Friday Letter Home
Submit Article Subscribe Unsubscribe   October 11, 2013 
PUBLIC HEALTH RESEARCH AND REPORTS   
East Tennessee Estimates Global Never-Smoking Youth Susceptibility to Cigarette Smoking
MamuduA new study, co-written by faculty and a former doctoral student at the East Tennessee State University College of Public Health estimated the susceptibility to smoking among never-smoking youth on a global-scale and found that one in eight never-smoking youth worldwide is susceptible to smoking. Tobacco use is the leading cause of preventable deaths in the United States and worldwide. If current trends continue, it is forecast that annual tobacco-related mortality worldwide will surpass eight million deaths by 2030. Studies have been conducted to understand cigarette smoking behavior and its deleterious health effects; however, limited research has been conducted on early phases of cigarette smoking behavior, especially in low- and middle-income countries. “Our goal was to estimate the risk of smoking initiation among never-smoking youth worldwide, and the findings are quite staggering,” says Dr. Hadii Mamudu, co-author of the study and an assistant professor in the department of health services management and policy. The study was published in the Journal of Adolescent Health in September 2013.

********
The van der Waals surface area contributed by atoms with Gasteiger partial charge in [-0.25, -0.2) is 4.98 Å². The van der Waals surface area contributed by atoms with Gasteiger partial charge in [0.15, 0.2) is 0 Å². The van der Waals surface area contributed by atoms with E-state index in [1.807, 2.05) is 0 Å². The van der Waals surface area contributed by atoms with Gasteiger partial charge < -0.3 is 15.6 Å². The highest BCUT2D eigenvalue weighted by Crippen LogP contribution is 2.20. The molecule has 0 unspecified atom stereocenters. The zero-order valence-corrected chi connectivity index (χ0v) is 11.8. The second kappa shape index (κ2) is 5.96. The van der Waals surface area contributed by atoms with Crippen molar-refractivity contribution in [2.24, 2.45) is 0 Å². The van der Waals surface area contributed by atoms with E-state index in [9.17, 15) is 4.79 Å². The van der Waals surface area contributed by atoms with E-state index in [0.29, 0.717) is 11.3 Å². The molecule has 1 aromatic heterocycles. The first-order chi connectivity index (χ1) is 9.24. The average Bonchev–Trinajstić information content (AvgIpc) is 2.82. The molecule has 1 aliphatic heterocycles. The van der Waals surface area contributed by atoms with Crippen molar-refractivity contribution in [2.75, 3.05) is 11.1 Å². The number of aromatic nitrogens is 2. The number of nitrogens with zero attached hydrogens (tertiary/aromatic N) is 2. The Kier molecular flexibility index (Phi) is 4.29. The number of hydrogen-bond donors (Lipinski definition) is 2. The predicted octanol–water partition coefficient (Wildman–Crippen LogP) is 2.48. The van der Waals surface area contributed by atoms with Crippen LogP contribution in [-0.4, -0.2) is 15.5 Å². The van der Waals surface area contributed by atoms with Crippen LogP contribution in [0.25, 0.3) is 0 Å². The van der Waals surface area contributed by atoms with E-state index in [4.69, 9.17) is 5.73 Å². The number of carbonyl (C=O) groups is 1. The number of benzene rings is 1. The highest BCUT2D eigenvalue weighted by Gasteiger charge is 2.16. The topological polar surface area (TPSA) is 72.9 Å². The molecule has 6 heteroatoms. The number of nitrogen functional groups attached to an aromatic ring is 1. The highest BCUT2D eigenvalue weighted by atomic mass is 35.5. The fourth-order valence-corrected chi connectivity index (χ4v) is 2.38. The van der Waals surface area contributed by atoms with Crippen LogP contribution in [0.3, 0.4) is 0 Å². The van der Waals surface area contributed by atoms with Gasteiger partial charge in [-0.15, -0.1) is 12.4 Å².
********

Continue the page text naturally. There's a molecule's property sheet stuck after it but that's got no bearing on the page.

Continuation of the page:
Researchers used the Global Youth Tobacco Survey data spanning 168 countries and the six World Health Organization (WHO) regions. The study sample included 356,414 never-smoking school-going adolescents aged 13-15 years representing a total of approximately 70 million youth worldwide.  Of the 12.5 percent (8.8 million) never-smoking youth worldwide who were found at-risk for smoking, 7.2 percent were boys and 5.3 percent were girls. Susceptibility to smoking among youth varied across the WHO regions with least and highest rates in the Southeast Asia and the European regions, respectively. Regardless of gender, exposure to parental or peer smoking, secondhand smoke, and tobacco industry promotion were associated with increased smoking susceptibility. In contrast, support for smoke-free policies and school antismoking education was associated with decreased susceptibility among females.  Interestingly, adolescents who had been exposed to anti-smoking messages were found to be at increased susceptibility to smoking. 

 

“These findings support early and sustained tobacco intervention initiatives to protect never-smoking youth from being vulnerable to smoking and transforming into future regular smokers,” says Dr. Mamudu. The authors called on policy makers and public health professionals to develop a comprehensive approach to curbing youth tobacco use, including parental and peer education, smoke-free policies, ban on tobacco advertising and promotions, and antismoking education in schools.

 

[Photo: Dr. Hadii Mamudu]